Friday, February 5, 2010

Filed Court Documents Prove that Sun Village Is Not A Ponzi Scheme

The use of the term "Ponzi Scheme" was used by Catledge and his PR firm for the Plaintiffs to use to influence the media and courts in an effort to deflect their severe liability that the Elliott Group had held Catledge and Impact accountable to for and, ultimately termintated them for in June 2008.

It has also been mentioned that the PR Firm Proby and Associates that prepared all of the libel and slander for Michael Diaz and Hilda Piloto is also the PR Firm for Thomas Scott 's (Special Master) law firm Cole, Scott and Kissane.

Detailed Excerpts are taken from court filings: Sun Village is Not a Ponzi Scheme

23. As for the Special Master’s "Ponzi" allegation, this merely parrots the unsubstantiated allegations in the Hofmann Plaintiff’s original Complaint (as well as in the Aguilar and Hofmann Plaintiffs' defamatory publicity campaign that followed), which attempted to fabricate a civil RICO claim. The Special Master provides no substantiation, no particulars and no explanation as to his rationale for parroting this allegation. In fact, there was no Ponzi or "Ponzi-style" scheme. There was no doubt reckless disregard shown for the interests of all parties by Catledge/Impact, but for the Special Master to assert that the Corporate Defendants engaged in a Ponzi-style scheme without affording due process is indicative of his bias in this matter..

24. A "Ponzi scheme" is defined (by The American Heritage Dictionary of the English Language, Fourth Edition c. 2009) as: "A fraud disguised as an investment opportunity, in which initial investors and the perpetrators of the fraud are paid out of funds raised from later investors, and the later investors lose all funds invested."

25. This definition was never applicable to the fractional ownership and timeshare products offered by certain of the Corporate Defendants, for the following reasons:

a. All Sales Were Covered by Inventory – There was no "fraud" (a necessary component of a Ponzi) because all fractional and timeshare sales at both Cofresi and Juan Dolio were fully covered by inventory. All purchasers were specifically allocated timeshare intervals or fractions in units that matched their purchases.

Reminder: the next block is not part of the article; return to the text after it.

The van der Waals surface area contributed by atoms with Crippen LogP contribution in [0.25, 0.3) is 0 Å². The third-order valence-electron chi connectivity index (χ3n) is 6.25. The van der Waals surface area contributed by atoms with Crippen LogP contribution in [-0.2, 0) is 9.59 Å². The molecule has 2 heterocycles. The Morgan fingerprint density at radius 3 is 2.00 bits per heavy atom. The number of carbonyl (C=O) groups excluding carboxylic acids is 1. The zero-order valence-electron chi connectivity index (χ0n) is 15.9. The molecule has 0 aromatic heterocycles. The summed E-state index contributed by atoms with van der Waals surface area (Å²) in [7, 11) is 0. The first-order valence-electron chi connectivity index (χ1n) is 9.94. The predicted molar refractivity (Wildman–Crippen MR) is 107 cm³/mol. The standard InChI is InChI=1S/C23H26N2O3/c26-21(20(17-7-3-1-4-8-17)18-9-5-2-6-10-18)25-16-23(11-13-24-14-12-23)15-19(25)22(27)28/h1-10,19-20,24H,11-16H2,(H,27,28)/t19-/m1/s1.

b. The Juan Dolio and Cofresi Properties had Enormous Value – According to the Cofresi appraisal [DE 508] and the Juan Dolio appraisal (attached hereto as "Exhibit A"), which were commissioned to be done by certain of the Corporate Defendants by independent appraisers, these two properties had an April, 2009 value, net of mortgages, of over $100,000,000. Both projects were viable. Cofresi was virtually 100% complete and it was an operating resort with an excellent reputation. Juan Dolio was 75% complete (discussed infra at ¶ 75). The Juan Dolio business plan, filed at DE 241, demonstrated that there was a viable plan for completing the Juan Dolio project and meeting the project’s obligations. It was not the actions, inactions or "scheming" of the Corporate Defendants that destroyed these businesses and their value. Rather, it was the deliberate strategy of the Hoffman Plaintiffs, the Aguilar Plaintiffs, their respective attorneys and, most importantly, their true "puppet master," James Catledge, (utilizing the litigation, the publicity campaign, direct contacts with suppliers, customers and banks and the improper Dominican injunctions in an effort to obfuscate his own misdeeds) to drive these businesses and the so-called "Elliott Defendants" (including the Corporate Defendants) out of business and into the ground. This they have virtually succeeded in doing, destroying over $100,000,000 worth of assets and any real hope of any recovery by any such Plaintiffs. The Special Master added insult to injury through his mishandling of his "Monitor" duties (pursuant to the July 17, 2009 Order [D.E. 528], which is under appeal), which was the final nail (or series of nails) in the coffins of these projects.